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Are You Sure It Needs A Lot Of Work? 1965 Corvair Corsa Convertible


Like the Jensen-Healey featured recently, Corvairs are another unappreciated classic to most folks. And if you know me, you know I love underdogs. While this Corsa convertible looks really nice in pictures, the seller unusually says “This vehicle needs a lot of work, I did a lot to it but it needs more!” We’ll let you be the judge of that! It can be viewed here on eBay, where the buy it now is $5,500 but lower offers are welcomed by the seller. This cheerful convertible is located in Altoona, Pennsylvania.


Clean lines, pretty wire wheel covers, shiny paint, a boot cover that actually fits–what could be wrong? By this time, the Corvair had most, if not all of the “fixes” that were performed to try to combat the reputation that Ralph Nader and his buddies gave the cars. While this isn’t the turbo version, it is the Corsa with the highest output of the three naturally aspirated flat sixes offered in 1965.


It’s amazing to me how low and small the Corvair looks compared to cars of today. Bumpers on this example appear nice for a driver at least, and I like the pale yellow. The seller states that the car has rust in the common areas for a Corvair–the base of windshield, door jambs and rocker panels. There’s a closeup of some of the bubbling at the base of the windshield and up close it doesn’t look great.


On the other hand, the interior really looks nice, the top is pretty good and the manual transmission is a huge plus in my book. Having sat down in many convertibles with black upholstery while wearing shorts and immediately regretted the burn to the backs of my legs, a white interior looks very inviting!


The seller suggests shooting them an offer due to the lot of good parts here (!) I’d rather see someone deal properly with the rust and enjoy this car. What do you think?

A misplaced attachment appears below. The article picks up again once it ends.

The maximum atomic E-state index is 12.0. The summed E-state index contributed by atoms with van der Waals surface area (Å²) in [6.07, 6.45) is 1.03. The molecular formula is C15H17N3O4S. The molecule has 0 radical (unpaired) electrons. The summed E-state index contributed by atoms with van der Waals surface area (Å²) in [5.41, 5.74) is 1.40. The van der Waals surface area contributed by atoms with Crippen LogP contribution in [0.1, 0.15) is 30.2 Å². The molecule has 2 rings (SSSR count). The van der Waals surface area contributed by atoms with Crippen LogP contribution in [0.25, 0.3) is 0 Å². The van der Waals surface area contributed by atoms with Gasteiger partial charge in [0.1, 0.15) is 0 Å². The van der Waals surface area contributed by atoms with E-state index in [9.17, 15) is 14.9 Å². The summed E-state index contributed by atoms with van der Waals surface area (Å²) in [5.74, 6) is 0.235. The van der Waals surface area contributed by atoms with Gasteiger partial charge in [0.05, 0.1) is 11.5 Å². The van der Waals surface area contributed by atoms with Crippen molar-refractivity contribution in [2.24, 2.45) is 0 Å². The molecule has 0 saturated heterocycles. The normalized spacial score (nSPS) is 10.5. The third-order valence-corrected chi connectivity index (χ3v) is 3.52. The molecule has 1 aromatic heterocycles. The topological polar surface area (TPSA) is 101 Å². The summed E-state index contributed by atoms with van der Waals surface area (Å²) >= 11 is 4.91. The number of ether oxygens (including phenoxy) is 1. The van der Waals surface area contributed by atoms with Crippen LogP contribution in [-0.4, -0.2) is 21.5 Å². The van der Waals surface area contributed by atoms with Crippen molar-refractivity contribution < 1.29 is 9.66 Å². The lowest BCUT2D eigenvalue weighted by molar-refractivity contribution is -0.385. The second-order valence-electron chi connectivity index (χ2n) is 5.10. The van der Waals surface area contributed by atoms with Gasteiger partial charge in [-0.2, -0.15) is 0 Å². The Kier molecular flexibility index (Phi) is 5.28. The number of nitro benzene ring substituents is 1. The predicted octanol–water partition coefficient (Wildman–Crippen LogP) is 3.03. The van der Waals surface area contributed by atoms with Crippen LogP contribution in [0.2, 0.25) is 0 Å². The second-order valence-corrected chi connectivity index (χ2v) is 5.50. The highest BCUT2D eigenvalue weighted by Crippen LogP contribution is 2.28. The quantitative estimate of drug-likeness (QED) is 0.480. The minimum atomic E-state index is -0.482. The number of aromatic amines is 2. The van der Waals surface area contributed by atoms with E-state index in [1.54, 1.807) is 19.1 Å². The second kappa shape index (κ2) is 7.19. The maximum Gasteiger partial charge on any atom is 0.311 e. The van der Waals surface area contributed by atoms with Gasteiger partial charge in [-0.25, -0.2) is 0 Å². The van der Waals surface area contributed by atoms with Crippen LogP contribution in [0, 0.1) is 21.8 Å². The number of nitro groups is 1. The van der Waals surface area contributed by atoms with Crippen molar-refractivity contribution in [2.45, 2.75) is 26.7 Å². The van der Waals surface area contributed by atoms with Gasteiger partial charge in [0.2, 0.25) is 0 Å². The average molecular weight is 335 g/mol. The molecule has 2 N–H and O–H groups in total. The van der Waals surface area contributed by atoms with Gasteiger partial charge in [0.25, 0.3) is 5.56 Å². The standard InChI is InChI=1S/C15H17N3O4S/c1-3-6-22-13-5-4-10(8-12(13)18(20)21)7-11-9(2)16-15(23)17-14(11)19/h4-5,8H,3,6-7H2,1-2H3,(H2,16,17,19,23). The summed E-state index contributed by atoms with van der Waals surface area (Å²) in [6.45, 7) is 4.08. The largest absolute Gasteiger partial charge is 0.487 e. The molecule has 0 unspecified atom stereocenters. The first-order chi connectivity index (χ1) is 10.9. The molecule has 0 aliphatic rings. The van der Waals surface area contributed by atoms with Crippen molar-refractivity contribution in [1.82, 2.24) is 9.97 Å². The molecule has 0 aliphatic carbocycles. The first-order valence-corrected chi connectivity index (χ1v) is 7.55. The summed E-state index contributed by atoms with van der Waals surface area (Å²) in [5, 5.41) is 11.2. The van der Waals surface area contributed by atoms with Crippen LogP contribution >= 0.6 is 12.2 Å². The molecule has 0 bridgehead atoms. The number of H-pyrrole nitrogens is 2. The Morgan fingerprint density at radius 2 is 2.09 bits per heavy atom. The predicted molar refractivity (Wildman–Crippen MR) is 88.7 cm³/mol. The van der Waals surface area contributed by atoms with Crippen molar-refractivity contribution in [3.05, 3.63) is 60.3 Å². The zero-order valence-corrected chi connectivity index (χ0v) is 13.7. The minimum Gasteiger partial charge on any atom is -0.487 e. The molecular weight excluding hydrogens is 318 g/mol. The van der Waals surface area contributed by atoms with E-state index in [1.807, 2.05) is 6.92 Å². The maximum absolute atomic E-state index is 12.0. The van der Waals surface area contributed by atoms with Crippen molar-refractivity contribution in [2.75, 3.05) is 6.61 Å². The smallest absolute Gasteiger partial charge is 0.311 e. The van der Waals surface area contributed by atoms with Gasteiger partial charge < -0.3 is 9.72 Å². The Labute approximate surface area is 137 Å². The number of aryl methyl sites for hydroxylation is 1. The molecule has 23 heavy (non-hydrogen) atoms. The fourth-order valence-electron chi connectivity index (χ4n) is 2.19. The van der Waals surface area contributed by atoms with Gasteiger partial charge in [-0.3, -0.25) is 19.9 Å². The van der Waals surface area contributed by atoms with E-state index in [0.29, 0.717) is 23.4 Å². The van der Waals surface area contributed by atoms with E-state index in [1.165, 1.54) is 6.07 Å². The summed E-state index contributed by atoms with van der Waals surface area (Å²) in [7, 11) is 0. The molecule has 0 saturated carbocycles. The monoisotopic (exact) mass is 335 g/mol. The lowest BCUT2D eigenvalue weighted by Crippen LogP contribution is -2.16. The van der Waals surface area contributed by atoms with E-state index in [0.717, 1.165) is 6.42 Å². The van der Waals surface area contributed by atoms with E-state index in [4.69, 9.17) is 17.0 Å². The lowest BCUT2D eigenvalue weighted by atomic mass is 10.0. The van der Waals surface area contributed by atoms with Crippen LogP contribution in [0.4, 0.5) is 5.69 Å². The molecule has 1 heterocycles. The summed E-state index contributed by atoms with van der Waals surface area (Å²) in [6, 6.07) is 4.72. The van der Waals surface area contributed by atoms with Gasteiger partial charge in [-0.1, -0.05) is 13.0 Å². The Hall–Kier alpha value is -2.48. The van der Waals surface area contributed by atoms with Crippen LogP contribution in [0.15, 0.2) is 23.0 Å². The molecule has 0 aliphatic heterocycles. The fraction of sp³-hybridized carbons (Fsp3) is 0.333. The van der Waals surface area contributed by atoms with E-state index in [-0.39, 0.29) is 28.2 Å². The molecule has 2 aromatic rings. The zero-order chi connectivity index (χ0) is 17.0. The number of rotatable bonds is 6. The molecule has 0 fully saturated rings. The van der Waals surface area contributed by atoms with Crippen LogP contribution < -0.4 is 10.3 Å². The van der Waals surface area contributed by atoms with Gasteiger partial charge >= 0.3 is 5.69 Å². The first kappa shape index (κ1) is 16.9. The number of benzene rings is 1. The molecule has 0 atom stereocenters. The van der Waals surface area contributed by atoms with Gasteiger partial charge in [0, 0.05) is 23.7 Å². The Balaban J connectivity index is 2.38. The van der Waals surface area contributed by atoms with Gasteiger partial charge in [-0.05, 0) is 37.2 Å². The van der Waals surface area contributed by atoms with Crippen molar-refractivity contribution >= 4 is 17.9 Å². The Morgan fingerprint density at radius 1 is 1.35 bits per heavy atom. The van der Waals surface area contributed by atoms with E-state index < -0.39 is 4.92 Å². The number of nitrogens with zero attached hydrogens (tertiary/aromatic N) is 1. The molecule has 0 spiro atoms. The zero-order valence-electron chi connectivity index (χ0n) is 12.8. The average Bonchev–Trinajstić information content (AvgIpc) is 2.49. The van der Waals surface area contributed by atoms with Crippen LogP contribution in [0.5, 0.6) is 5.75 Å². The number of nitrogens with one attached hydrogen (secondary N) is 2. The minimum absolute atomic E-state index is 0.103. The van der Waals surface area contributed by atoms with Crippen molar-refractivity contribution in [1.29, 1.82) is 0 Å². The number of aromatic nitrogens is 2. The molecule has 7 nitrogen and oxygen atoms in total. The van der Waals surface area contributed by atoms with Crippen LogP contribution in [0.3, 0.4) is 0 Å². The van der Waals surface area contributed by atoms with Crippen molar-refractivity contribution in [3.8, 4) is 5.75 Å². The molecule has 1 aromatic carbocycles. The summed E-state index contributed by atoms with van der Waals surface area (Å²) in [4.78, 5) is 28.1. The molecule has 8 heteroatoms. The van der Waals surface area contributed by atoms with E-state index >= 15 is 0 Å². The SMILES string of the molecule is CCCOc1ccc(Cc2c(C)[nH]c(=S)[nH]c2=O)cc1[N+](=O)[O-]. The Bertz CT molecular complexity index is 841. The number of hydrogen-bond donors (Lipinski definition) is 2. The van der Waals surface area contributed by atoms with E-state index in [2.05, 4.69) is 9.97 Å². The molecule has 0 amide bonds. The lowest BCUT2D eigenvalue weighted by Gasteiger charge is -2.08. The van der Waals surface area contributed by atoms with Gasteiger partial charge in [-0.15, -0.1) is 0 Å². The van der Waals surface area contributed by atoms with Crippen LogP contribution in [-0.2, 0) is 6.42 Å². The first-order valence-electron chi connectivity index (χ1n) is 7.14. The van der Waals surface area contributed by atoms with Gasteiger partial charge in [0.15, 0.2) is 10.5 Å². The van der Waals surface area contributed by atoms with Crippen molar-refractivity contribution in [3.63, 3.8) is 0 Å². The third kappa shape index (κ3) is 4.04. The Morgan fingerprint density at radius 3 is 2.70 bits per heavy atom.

1. Mopar madness


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  2. Chebby

    “Needs a lot of work” is not useful info. Other than dropped valve seats and rust, these are as solid as most Chevys of the period. Paint is not original, so a PA car may be hiding lots of Bondo. Everything else is pretty simple.

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  3. Bob S

    I am in the middle of dealing with what lies under the windshield on my 66 Coupe. It is a big job as you dig down to find that the rot goes down past the dashboard. Fortunatley I had an Arizona car chopped up for reasonable money and am receiving the whole front portion right up to the roof in the next few days. Hope I have the skill set to pull this off. Do not buy a rusty Corvair when a solid one is probably two or three grand more.

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  4. PaulieB

    In 1979 I bought a ’69 Monza 2-door with Powerglide for $927. When I went to get it inspected it needed a complete floor. Since Clark’s wasn’t offering floor panels at the time I had to settle for what the local body shop could manage.. it wasn’t pretty. I had the car for about a year and let it go.. Too many fumes in the passenger compartment even though I had a friend put in new seals in the upper portion of the engine.. I didn’t have the time then.. much more time now but no car..lol. Great cars if you can find one with manageable rust. There’s a guy in Orange MA named Dick Martin who has a bunch of these…nice guy too.